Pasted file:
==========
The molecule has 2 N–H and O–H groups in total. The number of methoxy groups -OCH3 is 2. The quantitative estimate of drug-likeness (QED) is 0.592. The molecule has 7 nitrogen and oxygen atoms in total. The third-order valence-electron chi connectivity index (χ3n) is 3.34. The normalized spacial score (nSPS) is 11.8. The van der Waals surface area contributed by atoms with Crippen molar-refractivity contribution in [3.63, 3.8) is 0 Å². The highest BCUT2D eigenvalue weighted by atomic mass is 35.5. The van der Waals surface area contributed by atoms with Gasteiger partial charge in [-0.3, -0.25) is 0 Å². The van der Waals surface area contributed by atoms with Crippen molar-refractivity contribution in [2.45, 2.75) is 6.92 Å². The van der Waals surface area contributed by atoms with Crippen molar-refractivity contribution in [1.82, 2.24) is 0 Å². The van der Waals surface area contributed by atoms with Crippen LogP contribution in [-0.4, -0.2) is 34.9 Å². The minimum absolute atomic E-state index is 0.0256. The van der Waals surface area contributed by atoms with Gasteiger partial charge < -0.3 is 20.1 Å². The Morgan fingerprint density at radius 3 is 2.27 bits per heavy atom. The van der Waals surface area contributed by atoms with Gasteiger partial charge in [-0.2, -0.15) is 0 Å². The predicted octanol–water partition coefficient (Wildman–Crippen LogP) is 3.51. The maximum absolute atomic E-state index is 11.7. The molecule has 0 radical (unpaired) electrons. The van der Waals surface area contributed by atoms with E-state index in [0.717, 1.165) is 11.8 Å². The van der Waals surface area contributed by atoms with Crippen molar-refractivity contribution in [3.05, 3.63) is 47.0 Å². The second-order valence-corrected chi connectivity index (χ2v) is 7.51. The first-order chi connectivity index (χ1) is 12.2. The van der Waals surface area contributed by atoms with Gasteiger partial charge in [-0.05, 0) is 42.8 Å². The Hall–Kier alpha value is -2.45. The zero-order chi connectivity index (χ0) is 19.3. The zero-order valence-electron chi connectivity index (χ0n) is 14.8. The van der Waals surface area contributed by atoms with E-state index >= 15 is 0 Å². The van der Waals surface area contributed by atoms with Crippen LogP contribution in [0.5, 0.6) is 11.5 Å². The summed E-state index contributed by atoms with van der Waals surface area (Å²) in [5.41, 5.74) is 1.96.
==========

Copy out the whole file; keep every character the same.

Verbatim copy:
The molecule has 2 N–H and O–H groups in total. The number of methoxy groups -OCH3 is 2. The quantitative estimate of drug-likeness (QED) is 0.592. The molecule has 7 nitrogen and oxygen atoms in total. The third-order valence-electron chi connectivity index (χ3n) is 3.34. The normalized spacial score (nSPS) is 11.8. The van der Waals surface area contributed by atoms with Crippen molar-refractivity contribution in [3.63, 3.8) is 0 Å². The highest BCUT2D eigenvalue weighted by atomic mass is 35.5. The van der Waals surface area contributed by atoms with Gasteiger partial charge in [-0.3, -0.25) is 0 Å². The van der Waals surface area contributed by atoms with Crippen molar-refractivity contribution in [2.45, 2.75) is 6.92 Å². The van der Waals surface area contributed by atoms with Crippen molar-refractivity contribution in [1.82, 2.24) is 0 Å². The van der Waals surface area contributed by atoms with Crippen LogP contribution in [-0.4, -0.2) is 34.9 Å². The minimum absolute atomic E-state index is 0.0256. The van der Waals surface area contributed by atoms with Gasteiger partial charge < -0.3 is 20.1 Å². The Morgan fingerprint density at radius 3 is 2.27 bits per heavy atom. The van der Waals surface area contributed by atoms with Gasteiger partial charge in [-0.2, -0.15) is 0 Å². The predicted octanol–water partition coefficient (Wildman–Crippen LogP) is 3.51. The maximum absolute atomic E-state index is 11.7. The molecule has 0 radical (unpaired) electrons. The van der Waals surface area contributed by atoms with E-state index in [0.717, 1.165) is 11.8 Å². The van der Waals surface area contributed by atoms with Crippen molar-refractivity contribution in [3.05, 3.63) is 47.0 Å². The second-order valence-corrected chi connectivity index (χ2v) is 7.51. The first-order chi connectivity index (χ1) is 12.2. The van der Waals surface area contributed by atoms with Gasteiger partial charge in [-0.05, 0) is 42.8 Å². The Hall–Kier alpha value is -2.45. The zero-order chi connectivity index (χ0) is 19.3. The zero-order valence-electron chi connectivity index (χ0n) is 14.8. The van der Waals surface area contributed by atoms with E-state index >= 15 is 0 Å². The van der Waals surface area contributed by atoms with Crippen LogP contribution in [0.5, 0.6) is 11.5 Å². The summed E-state index contributed by atoms with van der Waals surface area (Å²) in [5.41, 5.74) is 1.96.